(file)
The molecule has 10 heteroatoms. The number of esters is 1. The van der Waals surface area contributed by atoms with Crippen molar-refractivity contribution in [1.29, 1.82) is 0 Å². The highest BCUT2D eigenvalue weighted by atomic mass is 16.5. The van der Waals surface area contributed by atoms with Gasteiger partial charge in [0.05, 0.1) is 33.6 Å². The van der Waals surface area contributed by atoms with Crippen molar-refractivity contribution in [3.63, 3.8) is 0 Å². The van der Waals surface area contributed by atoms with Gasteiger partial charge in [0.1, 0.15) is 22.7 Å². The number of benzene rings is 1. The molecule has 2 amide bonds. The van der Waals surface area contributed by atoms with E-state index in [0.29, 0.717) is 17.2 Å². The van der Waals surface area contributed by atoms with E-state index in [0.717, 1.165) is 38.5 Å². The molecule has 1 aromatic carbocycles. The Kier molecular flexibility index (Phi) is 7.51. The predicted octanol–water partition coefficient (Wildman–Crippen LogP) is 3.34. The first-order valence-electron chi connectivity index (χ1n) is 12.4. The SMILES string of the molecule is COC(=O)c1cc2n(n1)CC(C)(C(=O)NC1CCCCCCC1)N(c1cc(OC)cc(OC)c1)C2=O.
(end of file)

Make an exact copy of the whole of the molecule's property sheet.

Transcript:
The molecule has 10 heteroatoms. The number of esters is 1. The van der Waals surface area contributed by atoms with Crippen molar-refractivity contribution in [1.29, 1.82) is 0 Å². The highest BCUT2D eigenvalue weighted by atomic mass is 16.5. The van der Waals surface area contributed by atoms with Gasteiger partial charge in [0.05, 0.1) is 33.6 Å². The van der Waals surface area contributed by atoms with Crippen molar-refractivity contribution in [3.63, 3.8) is 0 Å². The van der Waals surface area contributed by atoms with Gasteiger partial charge in [0.1, 0.15) is 22.7 Å². The number of benzene rings is 1. The molecule has 2 amide bonds. The van der Waals surface area contributed by atoms with E-state index in [0.29, 0.717) is 17.2 Å². The van der Waals surface area contributed by atoms with E-state index in [0.717, 1.165) is 38.5 Å². The molecule has 1 aromatic carbocycles. The Kier molecular flexibility index (Phi) is 7.51. The predicted octanol–water partition coefficient (Wildman–Crippen LogP) is 3.34. The first-order valence-electron chi connectivity index (χ1n) is 12.4. The SMILES string of the molecule is COC(=O)c1cc2n(n1)CC(C)(C(=O)NC1CCCCCCC1)N(c1cc(OC)cc(OC)c1)C2=O.